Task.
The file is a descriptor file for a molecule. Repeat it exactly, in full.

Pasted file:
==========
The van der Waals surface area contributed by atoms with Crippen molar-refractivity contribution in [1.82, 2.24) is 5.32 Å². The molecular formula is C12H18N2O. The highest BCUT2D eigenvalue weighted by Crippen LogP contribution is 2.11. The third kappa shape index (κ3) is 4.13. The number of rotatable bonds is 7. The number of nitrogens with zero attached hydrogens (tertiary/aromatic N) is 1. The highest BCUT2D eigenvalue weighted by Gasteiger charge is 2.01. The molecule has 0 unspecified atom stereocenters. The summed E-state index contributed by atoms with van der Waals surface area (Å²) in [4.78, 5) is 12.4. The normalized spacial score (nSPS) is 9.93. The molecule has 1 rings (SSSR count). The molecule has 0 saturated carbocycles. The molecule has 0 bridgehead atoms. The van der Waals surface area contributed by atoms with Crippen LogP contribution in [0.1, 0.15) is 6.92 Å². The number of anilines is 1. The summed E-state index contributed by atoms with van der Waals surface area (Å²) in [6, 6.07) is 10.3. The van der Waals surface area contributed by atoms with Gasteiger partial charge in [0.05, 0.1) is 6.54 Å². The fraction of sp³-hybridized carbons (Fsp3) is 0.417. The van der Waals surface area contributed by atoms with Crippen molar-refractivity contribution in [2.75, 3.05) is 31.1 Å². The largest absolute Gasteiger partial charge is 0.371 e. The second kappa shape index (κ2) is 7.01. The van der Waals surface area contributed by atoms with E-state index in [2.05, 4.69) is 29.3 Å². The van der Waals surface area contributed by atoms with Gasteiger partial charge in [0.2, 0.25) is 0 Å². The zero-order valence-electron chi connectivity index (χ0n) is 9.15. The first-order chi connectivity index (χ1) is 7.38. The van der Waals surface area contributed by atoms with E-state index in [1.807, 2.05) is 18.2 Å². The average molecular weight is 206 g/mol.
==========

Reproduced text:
The van der Waals surface area contributed by atoms with Crippen molar-refractivity contribution in [1.82, 2.24) is 5.32 Å². The molecular formula is C12H18N2O. The highest BCUT2D eigenvalue weighted by Crippen LogP contribution is 2.11. The third kappa shape index (κ3) is 4.13. The number of rotatable bonds is 7. The number of nitrogens with zero attached hydrogens (tertiary/aromatic N) is 1. The highest BCUT2D eigenvalue weighted by Gasteiger charge is 2.01. The molecule has 0 unspecified atom stereocenters. The summed E-state index contributed by atoms with van der Waals surface area (Å²) in [4.78, 5) is 12.4. The normalized spacial score (nSPS) is 9.93. The molecule has 1 rings (SSSR count). The molecule has 0 saturated carbocycles. The molecule has 0 bridgehead atoms. The van der Waals surface area contributed by atoms with Crippen LogP contribution in [0.1, 0.15) is 6.92 Å². The number of anilines is 1. The summed E-state index contributed by atoms with van der Waals surface area (Å²) in [6, 6.07) is 10.3. The van der Waals surface area contributed by atoms with Gasteiger partial charge in [0.05, 0.1) is 6.54 Å². The fraction of sp³-hybridized carbons (Fsp3) is 0.417. The van der Waals surface area contributed by atoms with Crippen molar-refractivity contribution in [2.75, 3.05) is 31.1 Å². The largest absolute Gasteiger partial charge is 0.371 e. The second kappa shape index (κ2) is 7.01. The van der Waals surface area contributed by atoms with E-state index in [2.05, 4.69) is 29.3 Å². The van der Waals surface area contributed by atoms with Gasteiger partial charge in [0.2, 0.25) is 0 Å². The zero-order valence-electron chi connectivity index (χ0n) is 9.15. The first-order chi connectivity index (χ1) is 7.38. The van der Waals surface area contributed by atoms with E-state index in [1.807, 2.05) is 18.2 Å². The average molecular weight is 206 g/mol.